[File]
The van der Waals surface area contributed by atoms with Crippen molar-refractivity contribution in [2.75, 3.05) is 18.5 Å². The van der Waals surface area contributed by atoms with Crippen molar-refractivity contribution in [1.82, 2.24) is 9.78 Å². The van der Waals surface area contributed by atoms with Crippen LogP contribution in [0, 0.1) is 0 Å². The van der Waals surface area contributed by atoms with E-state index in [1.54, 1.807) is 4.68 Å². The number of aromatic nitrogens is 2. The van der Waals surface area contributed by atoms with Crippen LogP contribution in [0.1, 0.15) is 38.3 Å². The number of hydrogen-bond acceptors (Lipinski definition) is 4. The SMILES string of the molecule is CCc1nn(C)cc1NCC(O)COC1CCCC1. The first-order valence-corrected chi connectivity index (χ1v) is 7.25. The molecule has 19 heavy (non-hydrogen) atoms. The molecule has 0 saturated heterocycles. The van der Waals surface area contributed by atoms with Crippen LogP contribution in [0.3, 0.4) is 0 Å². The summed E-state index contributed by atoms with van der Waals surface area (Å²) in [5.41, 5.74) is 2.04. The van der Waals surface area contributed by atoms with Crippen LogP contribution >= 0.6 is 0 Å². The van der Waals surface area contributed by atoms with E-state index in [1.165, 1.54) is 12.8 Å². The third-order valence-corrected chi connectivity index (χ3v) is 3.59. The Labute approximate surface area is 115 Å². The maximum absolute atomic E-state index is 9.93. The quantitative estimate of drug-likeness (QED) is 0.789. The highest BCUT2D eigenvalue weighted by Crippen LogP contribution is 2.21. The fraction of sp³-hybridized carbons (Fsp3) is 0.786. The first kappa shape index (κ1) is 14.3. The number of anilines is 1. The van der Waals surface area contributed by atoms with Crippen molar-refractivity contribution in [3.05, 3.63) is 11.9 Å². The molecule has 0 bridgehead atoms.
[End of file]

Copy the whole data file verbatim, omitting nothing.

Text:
The van der Waals surface area contributed by atoms with Crippen molar-refractivity contribution in [2.75, 3.05) is 18.5 Å². The van der Waals surface area contributed by atoms with Crippen molar-refractivity contribution in [1.82, 2.24) is 9.78 Å². The van der Waals surface area contributed by atoms with Crippen LogP contribution in [0, 0.1) is 0 Å². The van der Waals surface area contributed by atoms with E-state index in [1.54, 1.807) is 4.68 Å². The number of aromatic nitrogens is 2. The van der Waals surface area contributed by atoms with Crippen LogP contribution in [0.1, 0.15) is 38.3 Å². The number of hydrogen-bond acceptors (Lipinski definition) is 4. The SMILES string of the molecule is CCc1nn(C)cc1NCC(O)COC1CCCC1. The first-order valence-corrected chi connectivity index (χ1v) is 7.25. The molecule has 19 heavy (non-hydrogen) atoms. The molecule has 0 saturated heterocycles. The van der Waals surface area contributed by atoms with Crippen LogP contribution in [0.3, 0.4) is 0 Å². The summed E-state index contributed by atoms with van der Waals surface area (Å²) in [5.41, 5.74) is 2.04. The van der Waals surface area contributed by atoms with Crippen LogP contribution >= 0.6 is 0 Å². The van der Waals surface area contributed by atoms with E-state index in [1.165, 1.54) is 12.8 Å². The third-order valence-corrected chi connectivity index (χ3v) is 3.59. The Labute approximate surface area is 115 Å². The maximum absolute atomic E-state index is 9.93. The quantitative estimate of drug-likeness (QED) is 0.789. The highest BCUT2D eigenvalue weighted by Crippen LogP contribution is 2.21. The fraction of sp³-hybridized carbons (Fsp3) is 0.786. The first kappa shape index (κ1) is 14.3. The number of anilines is 1. The van der Waals surface area contributed by atoms with Crippen molar-refractivity contribution in [3.05, 3.63) is 11.9 Å². The molecule has 0 bridgehead atoms.